Prime Minister Narendra Modi announced his mega employment push on Tuesday ordering the recruitment of 10 lakh people in the next 18 months, the Prime Minister’s Office (PMO) tweeted. PM Modi had earlier this month said that employment should be the focus and instructed secretaries of the central government to ensure prompt steps to fill up vacancies in government departments and ministries.
The PMO’s tweet on Tuesday came after protests by disgruntled job seekers in some states, critique by experts and opposition parties over the Centre’s handling of the country’s unemployment predicament. In January this year, students and cops clashed in Bihar and Uttar Pradesh (UP) as the former protested against alleged irregularities in the Railway Recruitment Board's examination process.
Many experts have opined time and again that the economy is not generating enough jobs and that the fundamentals need to be corrected in order to be more buoyant to occurrences like the Omicron or COVID.
Although manifesting some respite, the latest periodic labour force survey by the Ministry of Statistics and Programme implementation released on Tuesday showed that India’s unemployment rate plunged further to 4.2 per cent in 2020-21 despite the said period witnessing two waves of the COVID-19 pandemic which had left millions of workers jobless and led to the suspension of field work. It stood at 4.8 per cent in 2019-20, 5.8 per cent in 2018-19 and 6.1 per cent in 2017-18
But the big question here is if PM Modi’s latest employment push to generate 10 lakh jobs is, considering how deep the country’s job crisis runs.
India’s Job Predicament
Expressed in percentage, the unemployment rate is defined as the share of people who are without any job. The unemployment rate for a month is calculated by manifesting the total count of unemployed persons in India as a percentage of the total number of people in the labour force. However, the country’s actualities are often concealed behind numbers and the job crisis in India is no exception. Joblessness in the country essentially relates to educated young adults seeking jobs in the formal economy. This is critical as the informal economy provides jobs to 90 per cent of the labour force, which comprises poor, semi-skilled and unskilled people, and generates half the economic output.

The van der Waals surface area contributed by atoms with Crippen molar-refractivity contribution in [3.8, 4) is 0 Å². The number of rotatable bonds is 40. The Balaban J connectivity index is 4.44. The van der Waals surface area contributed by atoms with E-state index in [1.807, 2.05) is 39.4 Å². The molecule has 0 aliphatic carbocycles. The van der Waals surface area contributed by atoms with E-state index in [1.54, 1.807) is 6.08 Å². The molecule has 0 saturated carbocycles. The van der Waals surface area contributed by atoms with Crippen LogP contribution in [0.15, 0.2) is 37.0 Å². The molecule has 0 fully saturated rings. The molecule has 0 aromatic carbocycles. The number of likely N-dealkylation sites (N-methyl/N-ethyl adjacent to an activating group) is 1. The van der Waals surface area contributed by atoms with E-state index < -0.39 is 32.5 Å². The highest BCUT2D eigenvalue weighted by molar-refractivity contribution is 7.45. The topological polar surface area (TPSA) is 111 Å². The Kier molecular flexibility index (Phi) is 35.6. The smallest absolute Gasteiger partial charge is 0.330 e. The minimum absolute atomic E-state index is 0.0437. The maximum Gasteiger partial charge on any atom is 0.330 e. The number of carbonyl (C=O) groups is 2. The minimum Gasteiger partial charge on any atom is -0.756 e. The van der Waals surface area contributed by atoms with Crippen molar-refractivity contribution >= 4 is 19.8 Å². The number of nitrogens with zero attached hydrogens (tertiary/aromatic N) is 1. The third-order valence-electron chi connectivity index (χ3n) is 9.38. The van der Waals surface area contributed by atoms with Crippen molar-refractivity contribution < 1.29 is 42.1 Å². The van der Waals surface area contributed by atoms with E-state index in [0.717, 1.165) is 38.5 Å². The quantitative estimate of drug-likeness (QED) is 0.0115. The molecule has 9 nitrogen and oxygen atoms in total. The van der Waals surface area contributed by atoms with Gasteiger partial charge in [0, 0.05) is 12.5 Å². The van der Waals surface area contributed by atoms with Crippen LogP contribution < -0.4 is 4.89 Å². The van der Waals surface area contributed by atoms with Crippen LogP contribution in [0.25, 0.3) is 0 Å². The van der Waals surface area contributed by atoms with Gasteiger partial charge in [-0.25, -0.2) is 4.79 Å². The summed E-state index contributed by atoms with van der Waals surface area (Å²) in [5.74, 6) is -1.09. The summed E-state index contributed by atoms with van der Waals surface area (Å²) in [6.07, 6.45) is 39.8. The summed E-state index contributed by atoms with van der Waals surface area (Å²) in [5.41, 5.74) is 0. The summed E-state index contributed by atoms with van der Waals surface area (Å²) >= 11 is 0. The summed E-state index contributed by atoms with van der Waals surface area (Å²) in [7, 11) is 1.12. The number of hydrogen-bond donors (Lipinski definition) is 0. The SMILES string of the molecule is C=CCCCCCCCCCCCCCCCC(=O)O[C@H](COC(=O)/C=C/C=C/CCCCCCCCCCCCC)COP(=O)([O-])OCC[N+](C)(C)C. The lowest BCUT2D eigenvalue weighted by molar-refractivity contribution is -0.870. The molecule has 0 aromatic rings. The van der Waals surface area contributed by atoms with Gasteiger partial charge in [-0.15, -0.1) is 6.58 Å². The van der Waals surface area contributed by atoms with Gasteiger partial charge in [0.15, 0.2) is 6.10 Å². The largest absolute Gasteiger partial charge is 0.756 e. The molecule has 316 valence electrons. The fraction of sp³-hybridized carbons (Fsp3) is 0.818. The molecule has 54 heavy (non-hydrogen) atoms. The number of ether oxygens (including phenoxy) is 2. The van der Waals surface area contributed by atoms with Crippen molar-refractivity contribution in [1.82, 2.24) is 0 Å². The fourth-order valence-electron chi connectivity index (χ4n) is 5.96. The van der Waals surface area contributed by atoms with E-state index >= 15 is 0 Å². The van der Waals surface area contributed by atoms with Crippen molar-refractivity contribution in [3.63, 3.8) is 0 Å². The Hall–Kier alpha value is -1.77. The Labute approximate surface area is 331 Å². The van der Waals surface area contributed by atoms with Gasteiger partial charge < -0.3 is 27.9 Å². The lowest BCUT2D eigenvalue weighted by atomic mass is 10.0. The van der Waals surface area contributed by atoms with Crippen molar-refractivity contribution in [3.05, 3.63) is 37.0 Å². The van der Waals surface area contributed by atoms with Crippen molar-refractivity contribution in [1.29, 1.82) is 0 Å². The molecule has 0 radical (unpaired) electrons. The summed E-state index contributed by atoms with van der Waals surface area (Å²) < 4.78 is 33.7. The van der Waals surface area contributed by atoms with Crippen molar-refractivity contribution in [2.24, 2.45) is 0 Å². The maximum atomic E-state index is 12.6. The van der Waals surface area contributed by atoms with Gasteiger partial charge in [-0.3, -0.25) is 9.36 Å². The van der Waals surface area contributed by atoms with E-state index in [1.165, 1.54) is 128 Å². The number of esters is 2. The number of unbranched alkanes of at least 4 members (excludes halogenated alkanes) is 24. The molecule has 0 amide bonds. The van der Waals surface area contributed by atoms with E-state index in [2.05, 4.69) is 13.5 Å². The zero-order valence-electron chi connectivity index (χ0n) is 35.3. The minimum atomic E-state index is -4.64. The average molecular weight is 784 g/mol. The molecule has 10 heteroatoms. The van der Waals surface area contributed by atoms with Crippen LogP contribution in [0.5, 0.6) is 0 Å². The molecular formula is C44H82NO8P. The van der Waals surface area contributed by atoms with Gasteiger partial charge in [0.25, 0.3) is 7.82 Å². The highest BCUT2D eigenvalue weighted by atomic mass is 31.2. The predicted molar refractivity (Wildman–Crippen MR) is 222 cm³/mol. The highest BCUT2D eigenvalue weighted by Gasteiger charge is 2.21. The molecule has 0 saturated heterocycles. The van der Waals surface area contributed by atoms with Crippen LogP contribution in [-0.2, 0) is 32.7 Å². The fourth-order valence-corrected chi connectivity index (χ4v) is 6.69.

Here’s where the predicament lies. If a person is more literate, he/she is less likely to accept a poorly paid, informal job and may continue to be jobless, whereas, the one who is less educated will take up anything he/she gets and keep away from the formal economy, and thereby, out of the formal calculation. That’s why it’s hardly surprising that highly educated and skilled people such as engineers, law graduates, MBAs etc. applying for badly paid, unskilled jobs, become eye-catching news.
Catalysts And Perils
Notwithstanding how the government fares on the job front, there are some catalysts, both intrinsic and extrinsic. As many as 12 million people hit the employment age in India every year, while, the economy has not grown commensurately to absorb this demographic growth. And to make matters worse, the pandemic sabotaged everything. Rising joblessness has myriad perils, one is diminishing intake of and demand for goods and services that decelerates the economy and, amongst many other things, getting jobs gets even tougher.
Where Are The Jobs?
The central government had informed Parliament earlier this year that there were 8.71 lakh job vacancies in central government ministries as well as departments as of March 1, 2020. According to media reports, these vacancies are in the civil defence department (2.5 lakh), Railways (2.3 lakh), home affairs ministry (1.3 lakh), posts department (90,000), and revenue department (70,000). As it’s the middle of 2022, the 8.72 lakh number could now be the 10 lakh figure the PMO may be alluding to.
The Larger Picture
If we see the big picture, filling these 10 lakh job vacancies may not be the answer to India’s job problem. Recruiting 10 lakh people in the next 18 months will help the PM Modi-led BJP government present a better progress report when the country goes to the polls in 2024. The government will also have to create more jobs alongside filling them, as it promised during every election. The state governments along with the private sector will also have to do more on the jobs front.
Soon after the PMO’s tweet on Tuesday, BJP MP Varun Gandhi, who has been an outspoken critic of the Centre, tweeted that there were 1 crore vacancies and that the Modi government must work harder to keep its promise of giving 2 crore jobs.
Prime Minister Modi came to power in 2014 with the promise of creating 2 crore jobs in the country. Meanwhile, as per a 2020 report by McKinsey Global Institute, India needs to create no less than 9 crore new non-farm jobs by 2030. According to the Centre’s budget announcement in February this year, it aims to create six million jobs over the next five years, which is a humongous target to achieve. India needs more investment in labour-intensive industries coupled with more female workforce participation, which is one of the lowest in India in the world.